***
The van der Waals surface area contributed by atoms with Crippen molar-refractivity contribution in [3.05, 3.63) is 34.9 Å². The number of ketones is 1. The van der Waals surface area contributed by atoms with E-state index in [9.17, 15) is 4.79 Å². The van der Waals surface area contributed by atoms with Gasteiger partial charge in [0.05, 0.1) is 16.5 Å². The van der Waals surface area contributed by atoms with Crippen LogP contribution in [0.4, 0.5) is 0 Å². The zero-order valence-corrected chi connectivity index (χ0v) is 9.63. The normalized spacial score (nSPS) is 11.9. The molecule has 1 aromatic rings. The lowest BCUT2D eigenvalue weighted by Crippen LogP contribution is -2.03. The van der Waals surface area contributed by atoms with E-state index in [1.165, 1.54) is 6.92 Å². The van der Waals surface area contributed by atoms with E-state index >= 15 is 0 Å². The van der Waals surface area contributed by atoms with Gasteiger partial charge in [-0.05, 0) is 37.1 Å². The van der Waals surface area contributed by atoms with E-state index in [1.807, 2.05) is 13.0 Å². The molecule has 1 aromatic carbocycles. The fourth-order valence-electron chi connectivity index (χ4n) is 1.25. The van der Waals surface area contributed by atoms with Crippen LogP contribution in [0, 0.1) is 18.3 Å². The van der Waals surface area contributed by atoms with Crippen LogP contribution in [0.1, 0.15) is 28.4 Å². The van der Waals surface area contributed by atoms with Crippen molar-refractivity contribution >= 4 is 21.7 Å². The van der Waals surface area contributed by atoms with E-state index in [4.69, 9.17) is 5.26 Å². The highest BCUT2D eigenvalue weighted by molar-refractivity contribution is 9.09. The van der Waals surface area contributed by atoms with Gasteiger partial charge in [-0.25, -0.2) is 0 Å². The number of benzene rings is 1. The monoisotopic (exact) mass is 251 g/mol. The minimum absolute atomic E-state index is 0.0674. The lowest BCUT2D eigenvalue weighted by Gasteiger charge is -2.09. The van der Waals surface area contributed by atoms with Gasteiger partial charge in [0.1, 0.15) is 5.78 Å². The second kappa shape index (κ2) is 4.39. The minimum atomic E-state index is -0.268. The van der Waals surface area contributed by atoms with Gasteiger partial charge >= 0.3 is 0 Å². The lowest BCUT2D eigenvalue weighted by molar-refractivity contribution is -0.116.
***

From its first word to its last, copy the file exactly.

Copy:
The van der Waals surface area contributed by atoms with Crippen molar-refractivity contribution in [3.05, 3.63) is 34.9 Å². The number of ketones is 1. The van der Waals surface area contributed by atoms with E-state index in [9.17, 15) is 4.79 Å². The van der Waals surface area contributed by atoms with Gasteiger partial charge in [0.05, 0.1) is 16.5 Å². The van der Waals surface area contributed by atoms with Crippen LogP contribution in [0.4, 0.5) is 0 Å². The zero-order valence-corrected chi connectivity index (χ0v) is 9.63. The normalized spacial score (nSPS) is 11.9. The molecule has 1 aromatic rings. The lowest BCUT2D eigenvalue weighted by Crippen LogP contribution is -2.03. The van der Waals surface area contributed by atoms with E-state index in [1.165, 1.54) is 6.92 Å². The van der Waals surface area contributed by atoms with E-state index >= 15 is 0 Å². The van der Waals surface area contributed by atoms with Gasteiger partial charge in [-0.05, 0) is 37.1 Å². The van der Waals surface area contributed by atoms with E-state index in [1.807, 2.05) is 13.0 Å². The molecule has 1 aromatic carbocycles. The fourth-order valence-electron chi connectivity index (χ4n) is 1.25. The van der Waals surface area contributed by atoms with Crippen LogP contribution in [0, 0.1) is 18.3 Å². The van der Waals surface area contributed by atoms with Crippen LogP contribution in [0.1, 0.15) is 28.4 Å². The van der Waals surface area contributed by atoms with Crippen molar-refractivity contribution >= 4 is 21.7 Å². The van der Waals surface area contributed by atoms with E-state index in [4.69, 9.17) is 5.26 Å². The highest BCUT2D eigenvalue weighted by molar-refractivity contribution is 9.09. The van der Waals surface area contributed by atoms with Gasteiger partial charge in [-0.25, -0.2) is 0 Å². The number of benzene rings is 1. The monoisotopic (exact) mass is 251 g/mol. The minimum absolute atomic E-state index is 0.0674. The lowest BCUT2D eigenvalue weighted by Gasteiger charge is -2.09. The van der Waals surface area contributed by atoms with Gasteiger partial charge in [0.1, 0.15) is 5.78 Å². The second kappa shape index (κ2) is 4.39. The minimum atomic E-state index is -0.268. The van der Waals surface area contributed by atoms with Gasteiger partial charge >= 0.3 is 0 Å². The lowest BCUT2D eigenvalue weighted by molar-refractivity contribution is -0.116.